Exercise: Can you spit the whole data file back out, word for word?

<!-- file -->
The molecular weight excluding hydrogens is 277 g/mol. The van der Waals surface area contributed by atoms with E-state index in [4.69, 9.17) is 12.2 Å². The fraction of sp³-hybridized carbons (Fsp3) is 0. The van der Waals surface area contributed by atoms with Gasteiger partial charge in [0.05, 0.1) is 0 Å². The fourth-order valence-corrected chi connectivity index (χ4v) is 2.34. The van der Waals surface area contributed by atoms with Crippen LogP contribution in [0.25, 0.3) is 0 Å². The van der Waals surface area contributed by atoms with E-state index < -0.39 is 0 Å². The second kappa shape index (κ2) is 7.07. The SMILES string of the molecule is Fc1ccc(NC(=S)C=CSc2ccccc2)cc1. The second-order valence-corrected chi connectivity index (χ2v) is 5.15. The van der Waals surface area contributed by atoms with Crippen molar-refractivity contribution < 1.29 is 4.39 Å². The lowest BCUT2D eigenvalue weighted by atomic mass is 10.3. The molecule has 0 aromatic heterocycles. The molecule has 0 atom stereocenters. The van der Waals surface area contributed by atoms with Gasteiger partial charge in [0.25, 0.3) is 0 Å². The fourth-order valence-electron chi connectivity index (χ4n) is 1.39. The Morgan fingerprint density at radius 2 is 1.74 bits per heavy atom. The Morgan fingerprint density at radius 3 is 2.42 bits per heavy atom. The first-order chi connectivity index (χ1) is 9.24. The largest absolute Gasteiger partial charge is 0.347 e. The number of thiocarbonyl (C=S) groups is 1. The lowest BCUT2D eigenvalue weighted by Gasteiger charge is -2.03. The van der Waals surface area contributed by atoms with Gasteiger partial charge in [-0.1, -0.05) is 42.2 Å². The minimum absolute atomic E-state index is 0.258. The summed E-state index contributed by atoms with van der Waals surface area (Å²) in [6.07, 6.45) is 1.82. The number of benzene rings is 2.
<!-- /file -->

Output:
The molecular weight excluding hydrogens is 277 g/mol. The van der Waals surface area contributed by atoms with E-state index in [4.69, 9.17) is 12.2 Å². The fraction of sp³-hybridized carbons (Fsp3) is 0. The van der Waals surface area contributed by atoms with Gasteiger partial charge in [0.05, 0.1) is 0 Å². The fourth-order valence-corrected chi connectivity index (χ4v) is 2.34. The van der Waals surface area contributed by atoms with Crippen LogP contribution in [0.25, 0.3) is 0 Å². The van der Waals surface area contributed by atoms with E-state index < -0.39 is 0 Å². The second kappa shape index (κ2) is 7.07. The SMILES string of the molecule is Fc1ccc(NC(=S)C=CSc2ccccc2)cc1. The second-order valence-corrected chi connectivity index (χ2v) is 5.15. The van der Waals surface area contributed by atoms with Crippen molar-refractivity contribution < 1.29 is 4.39 Å². The lowest BCUT2D eigenvalue weighted by atomic mass is 10.3. The molecule has 0 aromatic heterocycles. The molecule has 0 atom stereocenters. The van der Waals surface area contributed by atoms with Gasteiger partial charge in [0.25, 0.3) is 0 Å². The fourth-order valence-electron chi connectivity index (χ4n) is 1.39. The Morgan fingerprint density at radius 2 is 1.74 bits per heavy atom. The Morgan fingerprint density at radius 3 is 2.42 bits per heavy atom. The first-order chi connectivity index (χ1) is 9.24. The largest absolute Gasteiger partial charge is 0.347 e. The number of thiocarbonyl (C=S) groups is 1. The lowest BCUT2D eigenvalue weighted by Gasteiger charge is -2.03. The van der Waals surface area contributed by atoms with Gasteiger partial charge in [-0.1, -0.05) is 42.2 Å². The minimum absolute atomic E-state index is 0.258. The summed E-state index contributed by atoms with van der Waals surface area (Å²) in [6.07, 6.45) is 1.82. The number of benzene rings is 2.